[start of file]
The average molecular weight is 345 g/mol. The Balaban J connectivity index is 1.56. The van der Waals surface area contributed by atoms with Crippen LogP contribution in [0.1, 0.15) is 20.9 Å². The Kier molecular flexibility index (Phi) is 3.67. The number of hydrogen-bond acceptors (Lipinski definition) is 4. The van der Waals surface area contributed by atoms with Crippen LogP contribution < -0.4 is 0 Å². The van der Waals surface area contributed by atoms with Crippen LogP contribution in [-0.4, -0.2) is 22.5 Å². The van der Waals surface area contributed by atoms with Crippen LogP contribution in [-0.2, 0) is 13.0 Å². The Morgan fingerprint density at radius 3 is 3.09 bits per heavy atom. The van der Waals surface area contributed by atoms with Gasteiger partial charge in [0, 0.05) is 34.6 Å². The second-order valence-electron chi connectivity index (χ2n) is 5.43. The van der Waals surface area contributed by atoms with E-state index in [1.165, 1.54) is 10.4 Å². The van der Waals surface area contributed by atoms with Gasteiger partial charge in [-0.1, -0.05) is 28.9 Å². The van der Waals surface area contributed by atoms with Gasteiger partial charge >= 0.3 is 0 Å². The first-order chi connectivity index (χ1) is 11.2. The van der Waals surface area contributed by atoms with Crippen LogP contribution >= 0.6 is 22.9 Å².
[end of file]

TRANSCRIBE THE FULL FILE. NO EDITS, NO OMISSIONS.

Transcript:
The average molecular weight is 345 g/mol. The Balaban J connectivity index is 1.56. The van der Waals surface area contributed by atoms with Crippen LogP contribution in [0.1, 0.15) is 20.9 Å². The Kier molecular flexibility index (Phi) is 3.67. The number of hydrogen-bond acceptors (Lipinski definition) is 4. The van der Waals surface area contributed by atoms with Crippen LogP contribution < -0.4 is 0 Å². The van der Waals surface area contributed by atoms with Crippen LogP contribution in [-0.4, -0.2) is 22.5 Å². The van der Waals surface area contributed by atoms with Crippen LogP contribution in [-0.2, 0) is 13.0 Å². The Morgan fingerprint density at radius 3 is 3.09 bits per heavy atom. The van der Waals surface area contributed by atoms with Gasteiger partial charge in [0, 0.05) is 34.6 Å². The second-order valence-electron chi connectivity index (χ2n) is 5.43. The van der Waals surface area contributed by atoms with E-state index in [1.165, 1.54) is 10.4 Å². The van der Waals surface area contributed by atoms with Gasteiger partial charge in [-0.1, -0.05) is 28.9 Å². The van der Waals surface area contributed by atoms with Gasteiger partial charge >= 0.3 is 0 Å². The first-order chi connectivity index (χ1) is 11.2. The van der Waals surface area contributed by atoms with Crippen LogP contribution >= 0.6 is 22.9 Å².